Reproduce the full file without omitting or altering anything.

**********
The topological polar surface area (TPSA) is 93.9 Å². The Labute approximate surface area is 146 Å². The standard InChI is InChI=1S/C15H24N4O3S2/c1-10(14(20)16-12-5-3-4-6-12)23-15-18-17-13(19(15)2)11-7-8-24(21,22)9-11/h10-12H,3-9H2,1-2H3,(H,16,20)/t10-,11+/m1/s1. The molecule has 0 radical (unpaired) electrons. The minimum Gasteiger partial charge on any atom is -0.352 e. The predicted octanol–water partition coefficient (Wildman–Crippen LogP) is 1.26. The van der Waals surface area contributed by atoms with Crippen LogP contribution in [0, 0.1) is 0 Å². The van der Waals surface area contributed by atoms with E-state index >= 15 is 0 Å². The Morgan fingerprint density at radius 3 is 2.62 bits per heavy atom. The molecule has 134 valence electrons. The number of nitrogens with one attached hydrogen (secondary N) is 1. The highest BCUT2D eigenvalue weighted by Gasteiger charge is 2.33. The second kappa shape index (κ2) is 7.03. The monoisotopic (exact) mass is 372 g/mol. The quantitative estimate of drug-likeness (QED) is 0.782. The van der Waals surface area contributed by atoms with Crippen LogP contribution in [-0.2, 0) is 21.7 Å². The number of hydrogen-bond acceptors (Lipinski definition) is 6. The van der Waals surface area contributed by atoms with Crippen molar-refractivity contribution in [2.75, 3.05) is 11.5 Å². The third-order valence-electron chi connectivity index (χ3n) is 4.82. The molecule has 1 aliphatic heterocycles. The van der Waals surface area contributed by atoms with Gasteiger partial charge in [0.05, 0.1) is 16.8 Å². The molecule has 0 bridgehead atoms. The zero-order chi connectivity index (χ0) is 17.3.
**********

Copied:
The topological polar surface area (TPSA) is 93.9 Å². The Labute approximate surface area is 146 Å². The standard InChI is InChI=1S/C15H24N4O3S2/c1-10(14(20)16-12-5-3-4-6-12)23-15-18-17-13(19(15)2)11-7-8-24(21,22)9-11/h10-12H,3-9H2,1-2H3,(H,16,20)/t10-,11+/m1/s1. The molecule has 0 radical (unpaired) electrons. The minimum Gasteiger partial charge on any atom is -0.352 e. The predicted octanol–water partition coefficient (Wildman–Crippen LogP) is 1.26. The van der Waals surface area contributed by atoms with Crippen LogP contribution in [0, 0.1) is 0 Å². The van der Waals surface area contributed by atoms with E-state index >= 15 is 0 Å². The Morgan fingerprint density at radius 3 is 2.62 bits per heavy atom. The molecule has 134 valence electrons. The number of nitrogens with one attached hydrogen (secondary N) is 1. The highest BCUT2D eigenvalue weighted by Gasteiger charge is 2.33. The second kappa shape index (κ2) is 7.03. The monoisotopic (exact) mass is 372 g/mol. The quantitative estimate of drug-likeness (QED) is 0.782. The van der Waals surface area contributed by atoms with Crippen LogP contribution in [-0.2, 0) is 21.7 Å². The number of hydrogen-bond acceptors (Lipinski definition) is 6. The van der Waals surface area contributed by atoms with Crippen molar-refractivity contribution in [2.75, 3.05) is 11.5 Å². The third-order valence-electron chi connectivity index (χ3n) is 4.82. The molecule has 1 aliphatic heterocycles. The van der Waals surface area contributed by atoms with Gasteiger partial charge in [0.05, 0.1) is 16.8 Å². The molecule has 0 bridgehead atoms. The zero-order chi connectivity index (χ0) is 17.3.